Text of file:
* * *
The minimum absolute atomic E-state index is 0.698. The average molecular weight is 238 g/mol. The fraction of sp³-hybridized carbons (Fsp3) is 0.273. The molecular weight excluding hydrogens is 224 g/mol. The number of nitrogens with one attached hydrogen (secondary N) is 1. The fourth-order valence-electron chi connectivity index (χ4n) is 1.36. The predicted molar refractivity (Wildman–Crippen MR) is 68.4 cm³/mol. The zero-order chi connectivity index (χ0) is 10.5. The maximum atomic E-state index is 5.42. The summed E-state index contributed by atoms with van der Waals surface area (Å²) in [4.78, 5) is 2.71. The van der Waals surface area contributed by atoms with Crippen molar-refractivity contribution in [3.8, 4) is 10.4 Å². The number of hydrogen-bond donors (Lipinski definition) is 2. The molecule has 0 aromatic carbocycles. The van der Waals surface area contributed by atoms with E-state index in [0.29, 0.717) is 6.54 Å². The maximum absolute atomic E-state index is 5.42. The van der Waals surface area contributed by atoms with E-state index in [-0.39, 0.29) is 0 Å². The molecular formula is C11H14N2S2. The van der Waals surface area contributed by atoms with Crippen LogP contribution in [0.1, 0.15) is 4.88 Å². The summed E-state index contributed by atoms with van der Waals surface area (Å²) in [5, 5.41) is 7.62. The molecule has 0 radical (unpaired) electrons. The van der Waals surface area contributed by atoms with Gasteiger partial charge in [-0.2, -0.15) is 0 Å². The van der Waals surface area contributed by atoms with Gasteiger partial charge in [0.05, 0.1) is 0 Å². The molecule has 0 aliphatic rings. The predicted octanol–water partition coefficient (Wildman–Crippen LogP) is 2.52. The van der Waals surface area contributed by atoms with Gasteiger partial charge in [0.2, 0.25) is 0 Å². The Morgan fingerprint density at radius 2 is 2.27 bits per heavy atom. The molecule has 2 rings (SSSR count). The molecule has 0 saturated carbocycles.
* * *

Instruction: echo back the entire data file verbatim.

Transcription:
The minimum absolute atomic E-state index is 0.698. The average molecular weight is 238 g/mol. The fraction of sp³-hybridized carbons (Fsp3) is 0.273. The molecular weight excluding hydrogens is 224 g/mol. The number of nitrogens with one attached hydrogen (secondary N) is 1. The fourth-order valence-electron chi connectivity index (χ4n) is 1.36. The predicted molar refractivity (Wildman–Crippen MR) is 68.4 cm³/mol. The zero-order chi connectivity index (χ0) is 10.5. The maximum atomic E-state index is 5.42. The summed E-state index contributed by atoms with van der Waals surface area (Å²) in [4.78, 5) is 2.71. The van der Waals surface area contributed by atoms with Crippen molar-refractivity contribution in [3.8, 4) is 10.4 Å². The number of hydrogen-bond donors (Lipinski definition) is 2. The molecule has 0 aromatic carbocycles. The van der Waals surface area contributed by atoms with E-state index in [0.29, 0.717) is 6.54 Å². The maximum absolute atomic E-state index is 5.42. The van der Waals surface area contributed by atoms with E-state index in [-0.39, 0.29) is 0 Å². The molecular formula is C11H14N2S2. The van der Waals surface area contributed by atoms with Crippen LogP contribution in [0.1, 0.15) is 4.88 Å². The summed E-state index contributed by atoms with van der Waals surface area (Å²) in [5, 5.41) is 7.62. The molecule has 0 radical (unpaired) electrons. The van der Waals surface area contributed by atoms with Gasteiger partial charge in [-0.2, -0.15) is 0 Å². The van der Waals surface area contributed by atoms with Gasteiger partial charge in [0.05, 0.1) is 0 Å². The molecule has 0 aliphatic rings. The predicted octanol–water partition coefficient (Wildman–Crippen LogP) is 2.52. The van der Waals surface area contributed by atoms with Gasteiger partial charge in [0.2, 0.25) is 0 Å². The Morgan fingerprint density at radius 2 is 2.27 bits per heavy atom. The molecule has 2 rings (SSSR count). The molecule has 0 saturated carbocycles.